We now know that all tenkara flies aren’t sakasa kebari, understand the difference between sasoi and yokobiki, and if not appreciate, are at least aware of the culture of mountain lifestyle that accompanies the sport.
I’ve also noticed we’re far less apt to fight among ourselves these days. It appears with all of that knowledge, more people recognize modern Japanese tenkara for what it is and seem to be willing to acknowledge it as somewhat separate from more “Western” tenkara pursuits. The latter of which have more commonly been referred to as fixed-line fly fishing… or to some, “Amerikara.”
Today, we’ve got a richer, more informed user base combined with a much smaller but steady influx of new anglers, just waiting to become the next batch of tenkara ambassadors… how we treat the next few years will go a long way in deciding if tenkara keeps its foothold outside of Japan, or is relegated to a mere 2010’s sideshow curiosity, like the Kardashians.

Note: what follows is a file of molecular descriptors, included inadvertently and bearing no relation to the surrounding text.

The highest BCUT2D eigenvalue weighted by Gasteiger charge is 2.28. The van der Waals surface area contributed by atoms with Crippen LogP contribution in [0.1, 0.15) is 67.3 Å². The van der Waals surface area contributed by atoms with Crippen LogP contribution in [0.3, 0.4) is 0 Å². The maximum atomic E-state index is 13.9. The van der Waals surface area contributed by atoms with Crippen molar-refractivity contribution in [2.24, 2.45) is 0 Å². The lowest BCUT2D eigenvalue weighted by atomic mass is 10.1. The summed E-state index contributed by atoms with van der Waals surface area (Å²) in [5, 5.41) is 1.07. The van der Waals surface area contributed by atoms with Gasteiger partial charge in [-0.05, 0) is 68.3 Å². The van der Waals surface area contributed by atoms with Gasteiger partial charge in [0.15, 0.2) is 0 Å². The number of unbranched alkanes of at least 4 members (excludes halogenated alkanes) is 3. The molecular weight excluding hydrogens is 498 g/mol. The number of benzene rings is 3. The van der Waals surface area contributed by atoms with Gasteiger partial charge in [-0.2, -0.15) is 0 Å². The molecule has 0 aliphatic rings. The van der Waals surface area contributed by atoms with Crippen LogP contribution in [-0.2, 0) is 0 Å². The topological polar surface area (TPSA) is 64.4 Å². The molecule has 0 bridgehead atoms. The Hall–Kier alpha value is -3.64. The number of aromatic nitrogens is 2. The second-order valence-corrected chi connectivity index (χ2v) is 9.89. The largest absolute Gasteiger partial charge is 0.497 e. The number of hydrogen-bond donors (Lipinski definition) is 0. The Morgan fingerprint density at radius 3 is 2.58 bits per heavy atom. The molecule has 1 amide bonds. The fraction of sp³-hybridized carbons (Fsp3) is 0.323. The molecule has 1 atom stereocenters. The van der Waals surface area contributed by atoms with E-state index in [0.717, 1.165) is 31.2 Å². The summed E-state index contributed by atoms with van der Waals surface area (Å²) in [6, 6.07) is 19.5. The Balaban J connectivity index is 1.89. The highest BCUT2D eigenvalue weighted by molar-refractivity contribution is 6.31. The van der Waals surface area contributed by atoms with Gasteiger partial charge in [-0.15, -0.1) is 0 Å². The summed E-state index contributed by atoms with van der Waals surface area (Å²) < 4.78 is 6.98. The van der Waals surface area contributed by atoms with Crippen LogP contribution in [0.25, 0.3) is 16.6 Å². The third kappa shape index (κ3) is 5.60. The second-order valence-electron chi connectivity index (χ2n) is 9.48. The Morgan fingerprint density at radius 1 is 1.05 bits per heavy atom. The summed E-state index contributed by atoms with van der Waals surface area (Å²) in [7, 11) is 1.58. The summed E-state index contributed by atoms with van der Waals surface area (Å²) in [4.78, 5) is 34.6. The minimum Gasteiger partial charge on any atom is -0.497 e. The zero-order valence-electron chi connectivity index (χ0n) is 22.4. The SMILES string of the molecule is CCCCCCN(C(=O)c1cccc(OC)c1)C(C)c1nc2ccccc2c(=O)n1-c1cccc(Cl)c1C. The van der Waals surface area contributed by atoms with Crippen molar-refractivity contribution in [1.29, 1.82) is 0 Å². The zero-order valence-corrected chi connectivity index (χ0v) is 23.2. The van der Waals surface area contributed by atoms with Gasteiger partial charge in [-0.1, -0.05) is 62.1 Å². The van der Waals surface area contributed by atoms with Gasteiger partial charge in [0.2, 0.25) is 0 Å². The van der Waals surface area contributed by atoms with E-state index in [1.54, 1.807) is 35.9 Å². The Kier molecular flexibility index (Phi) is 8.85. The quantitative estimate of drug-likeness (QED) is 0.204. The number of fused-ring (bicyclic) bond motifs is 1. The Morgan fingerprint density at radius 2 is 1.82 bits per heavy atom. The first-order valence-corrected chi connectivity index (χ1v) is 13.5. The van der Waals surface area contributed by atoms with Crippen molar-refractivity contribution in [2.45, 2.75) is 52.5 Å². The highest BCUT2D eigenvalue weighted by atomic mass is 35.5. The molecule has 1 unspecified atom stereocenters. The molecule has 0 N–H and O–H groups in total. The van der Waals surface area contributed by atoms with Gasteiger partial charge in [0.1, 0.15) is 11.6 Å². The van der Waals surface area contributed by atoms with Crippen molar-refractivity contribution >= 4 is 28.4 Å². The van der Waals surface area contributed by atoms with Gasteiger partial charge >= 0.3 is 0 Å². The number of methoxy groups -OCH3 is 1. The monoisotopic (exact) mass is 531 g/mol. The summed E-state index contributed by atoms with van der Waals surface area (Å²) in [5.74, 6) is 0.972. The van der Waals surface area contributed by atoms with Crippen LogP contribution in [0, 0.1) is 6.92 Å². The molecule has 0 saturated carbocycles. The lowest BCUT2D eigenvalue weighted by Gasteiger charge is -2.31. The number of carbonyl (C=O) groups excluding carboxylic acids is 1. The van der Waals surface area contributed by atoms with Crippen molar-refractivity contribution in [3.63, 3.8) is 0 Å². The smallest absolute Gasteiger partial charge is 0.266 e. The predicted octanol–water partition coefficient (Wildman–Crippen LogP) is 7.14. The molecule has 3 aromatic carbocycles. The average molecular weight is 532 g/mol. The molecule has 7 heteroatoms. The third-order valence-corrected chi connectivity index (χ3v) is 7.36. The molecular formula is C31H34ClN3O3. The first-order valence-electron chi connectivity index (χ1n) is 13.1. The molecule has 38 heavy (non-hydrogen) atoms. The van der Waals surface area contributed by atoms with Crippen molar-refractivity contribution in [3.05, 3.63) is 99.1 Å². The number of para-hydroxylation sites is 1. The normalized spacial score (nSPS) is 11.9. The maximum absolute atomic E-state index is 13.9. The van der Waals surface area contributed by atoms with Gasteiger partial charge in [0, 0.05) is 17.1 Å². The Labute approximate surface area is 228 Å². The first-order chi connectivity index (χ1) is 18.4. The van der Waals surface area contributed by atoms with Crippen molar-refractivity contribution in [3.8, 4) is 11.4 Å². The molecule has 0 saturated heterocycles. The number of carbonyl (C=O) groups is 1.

In neighborhood walk brainstorming, I pondered three things that I believe will be crucial for the tenkara community not only to survive, but thrive over the next ten years.
1. Continue to Look to Japan
Recognize we don’t know it all. There is still a wealth of tenkara and mountain craft knowledge from Japan to learn, and let’s face it, some of the “Masters” we’ve relied on for guidance aren’t getting any younger. How can we better catalog the lessons that have already been learned for the Western audience? The fact that some of us are only now researching some of the more nuanced forms of tenkara, such as Adam Trahan’s recent plunge into Honryu tenkara, is a perfect example of such information gaps that are looking to be filled.
2. Document the Last Decade
While we didn’t start as experts, we now have more than 10 years’ worth of Western tenkara rod fishing as a community to dissect and conduct a post-mortem upon. Believe it or not, some of you are now “experts” in what you do with a tenkara rod, even if it isn’t exactly the same way they do it in Japan.